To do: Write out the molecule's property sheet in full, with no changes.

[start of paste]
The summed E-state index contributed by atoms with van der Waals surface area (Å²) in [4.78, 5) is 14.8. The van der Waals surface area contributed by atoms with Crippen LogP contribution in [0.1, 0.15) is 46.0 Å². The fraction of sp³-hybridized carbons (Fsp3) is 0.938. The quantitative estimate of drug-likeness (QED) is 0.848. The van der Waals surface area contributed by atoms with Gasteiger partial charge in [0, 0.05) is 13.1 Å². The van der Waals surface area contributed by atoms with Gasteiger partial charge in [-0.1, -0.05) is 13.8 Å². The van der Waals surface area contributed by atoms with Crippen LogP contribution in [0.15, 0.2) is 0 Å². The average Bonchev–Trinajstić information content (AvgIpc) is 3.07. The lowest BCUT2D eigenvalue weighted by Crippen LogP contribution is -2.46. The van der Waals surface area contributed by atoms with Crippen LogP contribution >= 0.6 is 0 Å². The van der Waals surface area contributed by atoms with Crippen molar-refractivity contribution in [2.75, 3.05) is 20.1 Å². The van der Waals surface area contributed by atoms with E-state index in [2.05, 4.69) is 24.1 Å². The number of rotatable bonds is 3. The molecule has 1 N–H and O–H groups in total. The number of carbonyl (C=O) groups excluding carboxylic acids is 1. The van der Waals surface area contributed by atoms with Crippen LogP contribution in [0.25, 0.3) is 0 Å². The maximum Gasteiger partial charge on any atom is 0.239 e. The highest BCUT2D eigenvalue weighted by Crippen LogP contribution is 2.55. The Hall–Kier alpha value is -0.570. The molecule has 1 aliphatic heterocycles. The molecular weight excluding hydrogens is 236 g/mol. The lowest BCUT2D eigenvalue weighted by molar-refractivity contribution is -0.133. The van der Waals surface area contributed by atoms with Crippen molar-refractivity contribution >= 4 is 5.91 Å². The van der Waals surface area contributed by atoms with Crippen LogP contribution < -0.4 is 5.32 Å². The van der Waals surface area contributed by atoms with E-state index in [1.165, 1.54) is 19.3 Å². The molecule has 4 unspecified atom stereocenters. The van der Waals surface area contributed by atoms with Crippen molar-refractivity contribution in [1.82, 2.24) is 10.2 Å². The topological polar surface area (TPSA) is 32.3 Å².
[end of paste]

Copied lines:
The summed E-state index contributed by atoms with van der Waals surface area (Å²) in [4.78, 5) is 14.8. The van der Waals surface area contributed by atoms with Crippen LogP contribution in [0.1, 0.15) is 46.0 Å². The fraction of sp³-hybridized carbons (Fsp3) is 0.938. The quantitative estimate of drug-likeness (QED) is 0.848. The van der Waals surface area contributed by atoms with Gasteiger partial charge in [0, 0.05) is 13.1 Å². The van der Waals surface area contributed by atoms with Gasteiger partial charge in [-0.1, -0.05) is 13.8 Å². The van der Waals surface area contributed by atoms with Crippen LogP contribution in [0.15, 0.2) is 0 Å². The average Bonchev–Trinajstić information content (AvgIpc) is 3.07. The lowest BCUT2D eigenvalue weighted by Crippen LogP contribution is -2.46. The van der Waals surface area contributed by atoms with Crippen LogP contribution >= 0.6 is 0 Å². The van der Waals surface area contributed by atoms with Crippen molar-refractivity contribution in [2.75, 3.05) is 20.1 Å². The van der Waals surface area contributed by atoms with E-state index in [2.05, 4.69) is 24.1 Å². The number of rotatable bonds is 3. The molecule has 1 N–H and O–H groups in total. The number of carbonyl (C=O) groups excluding carboxylic acids is 1. The van der Waals surface area contributed by atoms with Crippen LogP contribution in [0.25, 0.3) is 0 Å². The maximum Gasteiger partial charge on any atom is 0.239 e. The highest BCUT2D eigenvalue weighted by Crippen LogP contribution is 2.55. The Hall–Kier alpha value is -0.570. The molecule has 1 aliphatic heterocycles. The molecular weight excluding hydrogens is 236 g/mol. The lowest BCUT2D eigenvalue weighted by molar-refractivity contribution is -0.133. The van der Waals surface area contributed by atoms with Crippen molar-refractivity contribution >= 4 is 5.91 Å². The van der Waals surface area contributed by atoms with Crippen LogP contribution < -0.4 is 5.32 Å². The van der Waals surface area contributed by atoms with E-state index in [1.165, 1.54) is 19.3 Å². The molecule has 4 unspecified atom stereocenters. The van der Waals surface area contributed by atoms with Crippen molar-refractivity contribution in [1.82, 2.24) is 10.2 Å². The topological polar surface area (TPSA) is 32.3 Å².